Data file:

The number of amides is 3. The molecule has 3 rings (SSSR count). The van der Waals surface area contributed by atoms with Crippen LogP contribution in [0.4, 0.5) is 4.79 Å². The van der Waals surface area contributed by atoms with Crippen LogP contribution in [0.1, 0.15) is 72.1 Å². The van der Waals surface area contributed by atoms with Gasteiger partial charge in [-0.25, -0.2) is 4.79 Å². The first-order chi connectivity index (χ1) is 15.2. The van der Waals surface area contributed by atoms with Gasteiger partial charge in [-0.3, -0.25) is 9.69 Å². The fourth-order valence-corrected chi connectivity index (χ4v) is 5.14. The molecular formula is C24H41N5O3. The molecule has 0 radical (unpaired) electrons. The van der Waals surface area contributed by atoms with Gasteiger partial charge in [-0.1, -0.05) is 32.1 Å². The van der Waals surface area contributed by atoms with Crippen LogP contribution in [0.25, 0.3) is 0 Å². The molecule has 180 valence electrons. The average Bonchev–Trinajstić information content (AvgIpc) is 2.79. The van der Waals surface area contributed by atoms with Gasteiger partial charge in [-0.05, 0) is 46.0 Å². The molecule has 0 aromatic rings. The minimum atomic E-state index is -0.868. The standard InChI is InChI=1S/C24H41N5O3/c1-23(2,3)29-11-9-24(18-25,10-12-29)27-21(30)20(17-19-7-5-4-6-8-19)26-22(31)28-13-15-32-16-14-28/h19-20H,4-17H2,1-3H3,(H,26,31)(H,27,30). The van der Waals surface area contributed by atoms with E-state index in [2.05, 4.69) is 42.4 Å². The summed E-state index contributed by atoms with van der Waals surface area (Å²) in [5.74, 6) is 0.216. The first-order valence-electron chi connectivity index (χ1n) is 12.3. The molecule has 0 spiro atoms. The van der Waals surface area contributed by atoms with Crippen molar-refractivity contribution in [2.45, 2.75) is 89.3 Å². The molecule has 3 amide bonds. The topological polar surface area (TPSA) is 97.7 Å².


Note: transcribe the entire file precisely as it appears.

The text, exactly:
The number of amides is 3. The molecule has 3 rings (SSSR count). The van der Waals surface area contributed by atoms with Crippen LogP contribution in [0.4, 0.5) is 4.79 Å². The van der Waals surface area contributed by atoms with Crippen LogP contribution in [0.1, 0.15) is 72.1 Å². The van der Waals surface area contributed by atoms with Gasteiger partial charge in [-0.25, -0.2) is 4.79 Å². The first-order chi connectivity index (χ1) is 15.2. The van der Waals surface area contributed by atoms with Gasteiger partial charge in [-0.3, -0.25) is 9.69 Å². The fourth-order valence-corrected chi connectivity index (χ4v) is 5.14. The molecular formula is C24H41N5O3. The molecule has 0 radical (unpaired) electrons. The van der Waals surface area contributed by atoms with Gasteiger partial charge in [-0.1, -0.05) is 32.1 Å². The van der Waals surface area contributed by atoms with Crippen LogP contribution in [0.25, 0.3) is 0 Å². The molecule has 180 valence electrons. The average Bonchev–Trinajstić information content (AvgIpc) is 2.79. The van der Waals surface area contributed by atoms with Gasteiger partial charge in [-0.05, 0) is 46.0 Å². The molecule has 0 aromatic rings. The minimum atomic E-state index is -0.868. The standard InChI is InChI=1S/C24H41N5O3/c1-23(2,3)29-11-9-24(18-25,10-12-29)27-21(30)20(17-19-7-5-4-6-8-19)26-22(31)28-13-15-32-16-14-28/h19-20H,4-17H2,1-3H3,(H,26,31)(H,27,30). The van der Waals surface area contributed by atoms with E-state index in [2.05, 4.69) is 42.4 Å². The summed E-state index contributed by atoms with van der Waals surface area (Å²) in [5.74, 6) is 0.216. The first-order valence-electron chi connectivity index (χ1n) is 12.3. The molecule has 0 spiro atoms. The van der Waals surface area contributed by atoms with Crippen molar-refractivity contribution in [2.45, 2.75) is 89.3 Å². The molecule has 3 amide bonds. The topological polar surface area (TPSA) is 97.7 Å².